Technology Review writes that gene-editing approaches could be employed to make astronauts better suited to space travel.
Harvard researchers call for a discussion and development of guidelines for 'embryoid' research, NPR reports.
In Science this week: a suite of studies from the Synthetic Yeast genome Project.
The worldwide distribution agreement expands Oxford's existing product and service portfolio, streamlining workflows for current customers, the company said.
The UN Convention on Biodiversity has rejected a moratorium on gene drives, Nature News says.
The company is hoping to find a niche among customers who want the quality of high-throughput oligonucleotide synthesis but smaller order volumes.
The President's Council of Advisors on Science and Technology urges the adoption of a biodefense strategy, Tech Review reports.
The company said it would use the funding to continue licensing its DNA design technology in the cell and gene therapy markets.
The DNA foundries have been funded through an £18 million ($23.5 million) investment from the BBSRC and should all be fully operational by next year.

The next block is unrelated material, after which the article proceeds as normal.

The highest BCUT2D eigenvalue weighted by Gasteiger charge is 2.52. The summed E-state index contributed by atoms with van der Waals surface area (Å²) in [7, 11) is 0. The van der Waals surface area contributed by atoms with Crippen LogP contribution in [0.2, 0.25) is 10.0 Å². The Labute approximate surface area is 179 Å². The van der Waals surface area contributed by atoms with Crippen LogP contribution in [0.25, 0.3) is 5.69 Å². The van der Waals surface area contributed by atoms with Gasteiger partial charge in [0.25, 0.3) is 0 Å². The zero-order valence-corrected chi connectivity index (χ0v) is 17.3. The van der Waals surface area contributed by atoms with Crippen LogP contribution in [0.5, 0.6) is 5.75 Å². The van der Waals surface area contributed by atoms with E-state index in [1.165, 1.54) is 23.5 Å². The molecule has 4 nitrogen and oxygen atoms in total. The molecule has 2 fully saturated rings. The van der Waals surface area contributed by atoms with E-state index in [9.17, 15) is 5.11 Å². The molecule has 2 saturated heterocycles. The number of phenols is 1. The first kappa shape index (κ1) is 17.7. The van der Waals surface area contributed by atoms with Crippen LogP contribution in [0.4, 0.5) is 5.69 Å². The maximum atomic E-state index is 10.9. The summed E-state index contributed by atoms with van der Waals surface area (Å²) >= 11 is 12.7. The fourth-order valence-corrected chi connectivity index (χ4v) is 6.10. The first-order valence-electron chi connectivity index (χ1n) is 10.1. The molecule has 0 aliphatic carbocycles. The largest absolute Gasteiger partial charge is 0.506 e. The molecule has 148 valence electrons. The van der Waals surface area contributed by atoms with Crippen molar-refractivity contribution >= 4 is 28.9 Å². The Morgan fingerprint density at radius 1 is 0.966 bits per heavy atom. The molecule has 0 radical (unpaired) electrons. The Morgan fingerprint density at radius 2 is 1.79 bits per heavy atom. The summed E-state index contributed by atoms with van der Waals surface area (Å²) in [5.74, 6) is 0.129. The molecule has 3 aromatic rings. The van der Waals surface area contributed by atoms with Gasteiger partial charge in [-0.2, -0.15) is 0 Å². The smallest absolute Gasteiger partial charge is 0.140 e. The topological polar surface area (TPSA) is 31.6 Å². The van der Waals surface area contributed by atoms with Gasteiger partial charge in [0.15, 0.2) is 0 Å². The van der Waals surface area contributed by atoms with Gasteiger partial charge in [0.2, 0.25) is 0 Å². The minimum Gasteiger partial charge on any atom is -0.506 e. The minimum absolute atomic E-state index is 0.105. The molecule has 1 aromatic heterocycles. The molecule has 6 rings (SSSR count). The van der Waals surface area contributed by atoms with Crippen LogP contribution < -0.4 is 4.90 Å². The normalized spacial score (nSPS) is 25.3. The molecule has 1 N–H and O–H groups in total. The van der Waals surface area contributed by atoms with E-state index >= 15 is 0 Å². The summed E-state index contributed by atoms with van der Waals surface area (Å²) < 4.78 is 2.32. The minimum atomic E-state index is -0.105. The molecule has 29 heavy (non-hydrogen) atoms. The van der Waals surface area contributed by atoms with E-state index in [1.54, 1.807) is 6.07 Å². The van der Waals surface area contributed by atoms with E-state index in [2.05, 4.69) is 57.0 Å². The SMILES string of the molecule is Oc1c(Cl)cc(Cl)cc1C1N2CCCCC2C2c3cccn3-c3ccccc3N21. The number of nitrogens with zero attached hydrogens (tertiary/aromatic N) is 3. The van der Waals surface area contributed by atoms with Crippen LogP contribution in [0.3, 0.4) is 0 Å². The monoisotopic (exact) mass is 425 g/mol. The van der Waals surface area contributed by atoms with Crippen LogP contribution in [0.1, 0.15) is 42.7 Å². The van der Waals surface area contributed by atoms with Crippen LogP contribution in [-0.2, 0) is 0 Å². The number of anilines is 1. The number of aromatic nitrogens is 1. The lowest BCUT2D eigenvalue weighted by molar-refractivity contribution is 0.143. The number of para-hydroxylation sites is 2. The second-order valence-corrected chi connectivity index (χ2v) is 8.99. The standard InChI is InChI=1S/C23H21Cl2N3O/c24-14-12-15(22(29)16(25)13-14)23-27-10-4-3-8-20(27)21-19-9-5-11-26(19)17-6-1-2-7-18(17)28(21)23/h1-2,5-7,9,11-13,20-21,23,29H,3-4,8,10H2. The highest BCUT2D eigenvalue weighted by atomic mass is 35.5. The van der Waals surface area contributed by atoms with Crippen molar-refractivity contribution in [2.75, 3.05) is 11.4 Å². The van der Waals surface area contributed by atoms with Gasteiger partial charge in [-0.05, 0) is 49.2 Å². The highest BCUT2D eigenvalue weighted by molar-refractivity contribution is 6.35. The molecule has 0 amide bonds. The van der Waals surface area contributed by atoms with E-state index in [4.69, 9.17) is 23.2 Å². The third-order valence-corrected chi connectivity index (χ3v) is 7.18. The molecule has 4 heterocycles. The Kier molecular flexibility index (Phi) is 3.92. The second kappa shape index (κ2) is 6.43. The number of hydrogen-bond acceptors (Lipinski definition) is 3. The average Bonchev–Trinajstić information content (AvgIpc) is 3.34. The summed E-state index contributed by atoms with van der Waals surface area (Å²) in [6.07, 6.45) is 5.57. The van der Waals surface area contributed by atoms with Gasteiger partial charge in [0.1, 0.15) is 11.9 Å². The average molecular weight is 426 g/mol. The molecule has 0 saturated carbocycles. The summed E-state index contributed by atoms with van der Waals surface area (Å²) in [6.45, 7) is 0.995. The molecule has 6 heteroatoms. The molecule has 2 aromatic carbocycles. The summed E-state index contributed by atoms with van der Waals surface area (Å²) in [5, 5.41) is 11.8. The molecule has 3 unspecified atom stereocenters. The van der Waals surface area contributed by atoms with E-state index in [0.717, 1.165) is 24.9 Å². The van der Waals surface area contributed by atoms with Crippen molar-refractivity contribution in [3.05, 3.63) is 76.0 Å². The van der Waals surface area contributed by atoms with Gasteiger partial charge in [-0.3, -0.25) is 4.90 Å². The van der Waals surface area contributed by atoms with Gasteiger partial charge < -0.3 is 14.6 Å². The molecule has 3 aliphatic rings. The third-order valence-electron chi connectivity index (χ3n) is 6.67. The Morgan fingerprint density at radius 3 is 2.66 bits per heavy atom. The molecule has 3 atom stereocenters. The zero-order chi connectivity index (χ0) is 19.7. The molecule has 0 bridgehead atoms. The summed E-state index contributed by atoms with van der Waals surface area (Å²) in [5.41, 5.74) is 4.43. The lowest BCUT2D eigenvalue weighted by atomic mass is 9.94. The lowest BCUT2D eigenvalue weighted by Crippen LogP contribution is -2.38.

In Science this week: effort to reduce E. coli genome, and more.
The Chan Zuckerberg Initiative is investing in Cold Spring Harbor Laboratory's BioRxiv.
A study appearing in PLOS One finds that shortened consent forms don't affect clinical trial participants' understanding of the study.
The National Security Agency monitored signal intelligence for signs of "nefarious" genetic engineering projects, Gizmodo reports.
In Nature this week: barley genome sequenced, method for genotyping and phasing short tandem repeats, and more.